We know very little about the fox and its habits—and our ignorance, Martin Wallen argues, is rooted in the fox’s bad reputation. Lowly, sly, and classified as vermin, foxes raid henhouses and garbage bins, spread disease, and injure domestic pets. At the same time, foxes are often considered beautiful, mysterious, and even oddly human. This book is the first to fully explore the fox as the object of both derision and fascination, from the forests of North America to the deserts of Africa to the Arctic tundra.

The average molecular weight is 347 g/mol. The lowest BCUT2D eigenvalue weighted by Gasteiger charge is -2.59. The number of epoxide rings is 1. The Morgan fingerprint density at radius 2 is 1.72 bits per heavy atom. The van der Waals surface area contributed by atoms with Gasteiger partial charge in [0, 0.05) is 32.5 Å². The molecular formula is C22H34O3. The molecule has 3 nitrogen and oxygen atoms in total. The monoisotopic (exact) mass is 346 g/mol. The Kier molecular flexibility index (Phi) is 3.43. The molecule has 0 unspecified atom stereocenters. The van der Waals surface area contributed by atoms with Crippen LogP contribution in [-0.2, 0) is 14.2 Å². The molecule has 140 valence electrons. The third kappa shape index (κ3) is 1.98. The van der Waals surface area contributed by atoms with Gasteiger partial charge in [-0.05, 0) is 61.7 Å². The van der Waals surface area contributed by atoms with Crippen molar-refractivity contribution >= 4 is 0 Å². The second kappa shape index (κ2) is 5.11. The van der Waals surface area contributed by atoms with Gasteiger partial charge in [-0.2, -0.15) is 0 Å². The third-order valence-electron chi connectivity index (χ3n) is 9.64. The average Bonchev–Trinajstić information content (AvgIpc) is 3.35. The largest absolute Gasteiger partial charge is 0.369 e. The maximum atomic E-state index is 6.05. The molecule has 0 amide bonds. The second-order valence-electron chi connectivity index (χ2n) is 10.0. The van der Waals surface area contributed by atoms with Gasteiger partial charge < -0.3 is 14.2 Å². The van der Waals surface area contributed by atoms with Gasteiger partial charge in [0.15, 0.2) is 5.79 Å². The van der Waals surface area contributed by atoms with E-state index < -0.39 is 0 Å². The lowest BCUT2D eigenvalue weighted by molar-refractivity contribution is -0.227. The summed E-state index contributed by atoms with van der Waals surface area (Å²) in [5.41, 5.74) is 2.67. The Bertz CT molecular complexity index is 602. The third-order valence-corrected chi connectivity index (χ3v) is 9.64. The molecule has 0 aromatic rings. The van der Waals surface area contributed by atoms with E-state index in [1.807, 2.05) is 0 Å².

Whether portrayed as an unrepentant thief, a shape-shifter, or an outlaw, the fox’s primary purpose in literature, Wallen demonstrates, is to disrupt human order. In Chinese folklore, for example, the fox becomes a cunning mistress, luring human men away from their wives. Wallen also discusses the numerous ways in which fox-related terms have entered the vernacular, from “foxy lady” to the process of “foxing,” or souring beer during fermentation. Thoughtful and illuminating, Fox shows that this lovely creature is as beguiling as it is controversial.